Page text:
Hope in Detroit: An Outsider on Motown’s Entrepreneurial Renaissance


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they’ve started to turn the ship with progress made to make a core area of the city more livable and attractive.

Strong Expat Network

Many folks have left Detroit and Michigan over the decades for a variety of reasons, largely economic. Like most grads and expats they have a strong latent desire to help their former community. This is a huge asset waiting to be tapped. Figuring out a way to leverage this in a unique way could accelerate access to outside expertise and capital for Detroit from across the country and world.

Access to Capital

There have been early stage venture capitalists in Ann Arbor and the suburbs for years. With groups like Detroit Venture Partners, there are now VCs emerging in downtown Detroit that are focused on funding startups in the city. Angels are also emerging and collaborating to advise and help provide seed financing for companies. From what I know, this didn’t exist several years ago at the scale we’re seeing today. While not nearly at the same level as the main hubs, it is a significant change in the local environment with the ability to provide early capital to get companies off the ground and running.

Don’t get me wrong, there are still significant challenges facing Detroit. The city needs to continue to focus on ways to make the city an exciting and energetic place to live (not just work). While the lower cost of living will help, other initiatives for attracting and supporting a stronger artisan/creative community could be beneficial on this front (e.g., like the Ride it Sculpture Park). In an era when many young people want to avoid having a car (anathema to the Motor City mindset), the nearly non-existent mass transit system is another major hurdle. Longer term, there needs to be stronger differentiation and brand around “Why Detroit?” to create a compelling story to better compete with other major centers for talent.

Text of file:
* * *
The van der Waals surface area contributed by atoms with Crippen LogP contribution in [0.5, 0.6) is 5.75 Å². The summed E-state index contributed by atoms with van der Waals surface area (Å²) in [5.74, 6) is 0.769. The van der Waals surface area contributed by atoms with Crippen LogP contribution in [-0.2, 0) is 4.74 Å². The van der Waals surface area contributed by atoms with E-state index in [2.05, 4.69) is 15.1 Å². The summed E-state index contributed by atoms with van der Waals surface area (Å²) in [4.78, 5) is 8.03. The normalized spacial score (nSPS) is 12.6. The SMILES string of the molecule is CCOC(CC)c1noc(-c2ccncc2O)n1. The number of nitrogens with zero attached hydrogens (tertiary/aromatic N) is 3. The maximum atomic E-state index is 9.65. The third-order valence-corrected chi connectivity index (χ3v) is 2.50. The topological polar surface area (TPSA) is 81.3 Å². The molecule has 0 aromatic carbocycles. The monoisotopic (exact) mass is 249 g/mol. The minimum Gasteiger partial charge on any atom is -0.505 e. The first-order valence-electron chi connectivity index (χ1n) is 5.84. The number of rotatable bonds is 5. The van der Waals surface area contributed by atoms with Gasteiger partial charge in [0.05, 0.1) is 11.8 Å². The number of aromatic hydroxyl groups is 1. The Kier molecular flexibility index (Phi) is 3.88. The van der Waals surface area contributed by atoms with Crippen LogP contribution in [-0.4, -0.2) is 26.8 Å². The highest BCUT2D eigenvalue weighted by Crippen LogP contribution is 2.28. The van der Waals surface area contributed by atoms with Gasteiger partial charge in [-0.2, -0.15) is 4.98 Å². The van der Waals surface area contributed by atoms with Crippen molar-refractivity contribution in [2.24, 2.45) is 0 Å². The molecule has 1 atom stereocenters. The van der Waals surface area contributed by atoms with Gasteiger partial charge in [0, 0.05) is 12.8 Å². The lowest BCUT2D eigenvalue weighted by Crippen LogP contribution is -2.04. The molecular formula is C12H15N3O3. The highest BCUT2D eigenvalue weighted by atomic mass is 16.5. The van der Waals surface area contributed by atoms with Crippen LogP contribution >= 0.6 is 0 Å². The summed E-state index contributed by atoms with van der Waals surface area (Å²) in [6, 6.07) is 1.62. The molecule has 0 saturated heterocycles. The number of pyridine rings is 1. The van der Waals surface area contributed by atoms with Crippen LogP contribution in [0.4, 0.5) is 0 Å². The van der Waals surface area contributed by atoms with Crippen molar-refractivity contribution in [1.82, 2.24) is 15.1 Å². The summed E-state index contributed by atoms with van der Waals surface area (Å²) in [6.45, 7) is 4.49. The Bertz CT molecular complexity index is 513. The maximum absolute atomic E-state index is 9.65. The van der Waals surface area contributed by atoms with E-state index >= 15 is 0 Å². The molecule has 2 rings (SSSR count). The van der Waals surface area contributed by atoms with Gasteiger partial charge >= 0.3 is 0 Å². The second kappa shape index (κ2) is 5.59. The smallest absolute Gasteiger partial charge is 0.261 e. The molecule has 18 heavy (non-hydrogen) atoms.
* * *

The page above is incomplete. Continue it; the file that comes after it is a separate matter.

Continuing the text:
Most importantly, to really get a sustainable flywheel going, it will be about making some of those startups in the city today successful. This will be the ultimate indicator that companies can be built in Detroit. In the process, it would also create a generation of successful entrepreneurs and employees that can help build and fund subsequent companies.

You have got to start somewhere though. Curb the exodus of departures and provide a viable reason to stay and contribute in meaningful, valuable ways. Enact public policy to encourage and support development (look to the Bloomberg 13-point model for inspiration). Seek out and pursue cross-collaboration opportunities with universities and corporates that bring more innovation and resources to bear. Engage and embrace the extensive expat community to contribute expertise, help fund and give back in a variety of ways.

Given the way that Detroit appears to be thinking about it, I suspect many of these initiatives are well underway or being considered. It may be a long, slow path but I am more optimistic about their chances than ever before.

In some ways, Detroit has the opportunity to become a rallying point for many parts of the nation. To a certain degree, the city represents what was once great about this country. If they can execute a true renaissance and reinvent themselves for today’s world, it should be an inspiration for all. Let’s all root for them, or better yet, find some way to contribute to their turnaround. What is good for Detroit will be good for America.

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Michael Gaiss is an entrepreneurial and marketing-focused executive currently on sabbatical. He blogs occasionally at http://n-days.tumblr.com. Follow @michaelgaiss

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  • ArtNicholas

    This article is spot on, both in sharing the current optimism as well as the assets Detroit can and should tap to make sure the growth continues and the development is sustainable. I’d add there are some very creative efforts being made to make good use of currently abandoned lots both commercial and non profit.

  • Thanks for this Mike. Born and bred in Detroit (within the city limits :) ) I had a novel experience here in Boston recently. I was meeting with a Harvard Business School student who is preparing herself to return to our hometown of Detroit to help with its rebuilding. Her passion and specific words were pretty much what you would hear from an exchange student returning to a third world country. I’m not saying Detroit is third world, but that sense of similar purpose was what was remarkable.

  • dolphins78

    Young people want to live and work in cities, and the good real estate prices in Detroit (for buyers) means that planning out a startup there works because your funds will last much longer there than in any of the big tech towns. The problem is that Detroit still has a very questionable reputation as far as safety, local government horror stories, etc. Not trying to offend anybody, but it seems as if getting the real story out about Detroit is critical for their long term health.